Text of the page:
The Canon EF 400mm f/5.6L USM Lens can do a great job. It is some what big but it is very light for a super tele. BTW, 400mm is probably the shortest focal length you want to consider. That is if you are serious about wildlife and birds. The Canon EF 400mm f/5.6L USM Lens is about $1200 bucks.
Probably the best compromise in IQ, price and size/weight is the Tamron SP 150-600mm f/5-6.3 Di VC USD G2. It is $1400.
If on the other hand you are not serious either of the Canon EF-S 55-250mm f/4-5.6 IS STM Lens or EF 70-300mm f/4-5.6 IS USM Lens are choices. Birds in particular are small and they will still be small (tiny) in your photos with either of these unless you can get very close. And in the end, as all of photography, location is the most important part. Close is good !
09-21-2017 07:28 PM
Very true. I'm an avid hiker, so I know the habits of what I want to shoot.
And yes, even a bad day at fishing is better than a good day at work.
Depending upon the size of the bird, and how close you can get, you will likely need a super telephoto lens, greater than 300mm. A birder always seems to want as much focal length as possible.
Under $500. There are not many super telephoto lenses available in this price range. The ones that you do find, are fully manual lenses with narrow apertures. Many do not have the best image quality. But, there are a handful of quality lenses 300mm, and under, in this price range. The EF-S 55-250 f/3.5-5.6 IS STM and the EF 70-300mm f/4-5.6 ii USM lens are two sharp lenses. I would advise against any of the EF 75-300mm lenses.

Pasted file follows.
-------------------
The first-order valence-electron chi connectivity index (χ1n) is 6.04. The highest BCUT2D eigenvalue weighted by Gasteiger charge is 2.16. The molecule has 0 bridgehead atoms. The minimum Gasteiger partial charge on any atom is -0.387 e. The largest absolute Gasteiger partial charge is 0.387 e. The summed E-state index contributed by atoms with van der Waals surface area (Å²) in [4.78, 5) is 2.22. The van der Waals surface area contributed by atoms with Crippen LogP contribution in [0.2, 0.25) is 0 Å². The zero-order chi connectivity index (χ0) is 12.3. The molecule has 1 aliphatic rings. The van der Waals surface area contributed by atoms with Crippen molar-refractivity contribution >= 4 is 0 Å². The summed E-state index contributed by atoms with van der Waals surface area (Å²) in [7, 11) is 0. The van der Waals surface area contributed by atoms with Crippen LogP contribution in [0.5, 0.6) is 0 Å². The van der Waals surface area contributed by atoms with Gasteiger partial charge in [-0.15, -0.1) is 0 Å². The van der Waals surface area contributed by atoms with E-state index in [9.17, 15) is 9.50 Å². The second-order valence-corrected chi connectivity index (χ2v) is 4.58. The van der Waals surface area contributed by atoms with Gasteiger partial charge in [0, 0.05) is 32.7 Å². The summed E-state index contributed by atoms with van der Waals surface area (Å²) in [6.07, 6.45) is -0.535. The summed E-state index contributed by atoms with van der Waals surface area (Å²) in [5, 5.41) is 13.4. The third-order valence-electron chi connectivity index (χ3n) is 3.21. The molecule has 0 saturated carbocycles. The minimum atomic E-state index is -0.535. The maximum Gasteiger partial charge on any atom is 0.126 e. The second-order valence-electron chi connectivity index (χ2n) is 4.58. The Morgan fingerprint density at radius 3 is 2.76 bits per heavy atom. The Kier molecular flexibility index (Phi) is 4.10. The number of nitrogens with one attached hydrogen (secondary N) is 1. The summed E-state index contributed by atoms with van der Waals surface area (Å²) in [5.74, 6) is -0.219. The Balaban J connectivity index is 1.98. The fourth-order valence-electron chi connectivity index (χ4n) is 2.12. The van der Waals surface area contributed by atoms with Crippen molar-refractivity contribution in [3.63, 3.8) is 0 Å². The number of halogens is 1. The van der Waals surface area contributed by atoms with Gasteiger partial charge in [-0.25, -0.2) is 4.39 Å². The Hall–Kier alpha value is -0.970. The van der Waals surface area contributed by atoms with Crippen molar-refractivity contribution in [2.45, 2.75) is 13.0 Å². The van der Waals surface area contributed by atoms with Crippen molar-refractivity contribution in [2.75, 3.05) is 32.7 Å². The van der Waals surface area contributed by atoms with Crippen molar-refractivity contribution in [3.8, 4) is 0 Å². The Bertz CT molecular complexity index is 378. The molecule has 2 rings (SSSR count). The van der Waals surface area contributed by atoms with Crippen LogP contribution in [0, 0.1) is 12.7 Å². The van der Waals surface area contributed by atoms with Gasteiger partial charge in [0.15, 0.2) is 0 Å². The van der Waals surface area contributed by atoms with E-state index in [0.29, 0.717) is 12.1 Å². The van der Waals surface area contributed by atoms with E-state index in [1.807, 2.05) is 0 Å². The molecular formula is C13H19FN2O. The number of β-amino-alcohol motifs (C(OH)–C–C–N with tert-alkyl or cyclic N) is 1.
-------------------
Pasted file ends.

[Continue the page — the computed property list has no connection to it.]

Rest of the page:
$500-$1000. The variety of lenses begins to open up in this price range. But, most of the choices are not from Canon. But, you can get you hands on an "L" series lens, the EF 70-200mm f/4? USM, which would give an equivalent 35mm range of 112-320mm on your APS-C sensor camera body, and will last a lifetime. Other choices are the 150-600mm lenses from Sigma and Tamron. I would recommend the Tamron over the Sigma, simply because of the Sigma dock, and the much improved image quality from a recent firmware update.
$1000-$1500. Canon offers the EF300mm f/4L and the EF 400mm f/5.6L. One offers more reach, while one has an aperture that is one full stop faster. I would go for the faster lens with the T6. Tamron offers an improved version of its 150-600mm lens in this range. If you can still find a Canon EF 100-400mm f/4-5.6L IS USM in this range, give a new one consideration.
Over $1500. This is where the fun begins. The sky is the limit, so i will limit chcices to what an enthusiast, like myself, would buy. I love the Canon EF 100-400mm f/4-5.6L IS II USM, and with a Canon 1.4x III extender, it has more reach. Unfortunately, your T6 is not able to take advantage of the 1.4x III extender, because using them slows down autofocus, and your T6 will not AF at all with one. There are other choices, but most of them are BEASTS of lenses.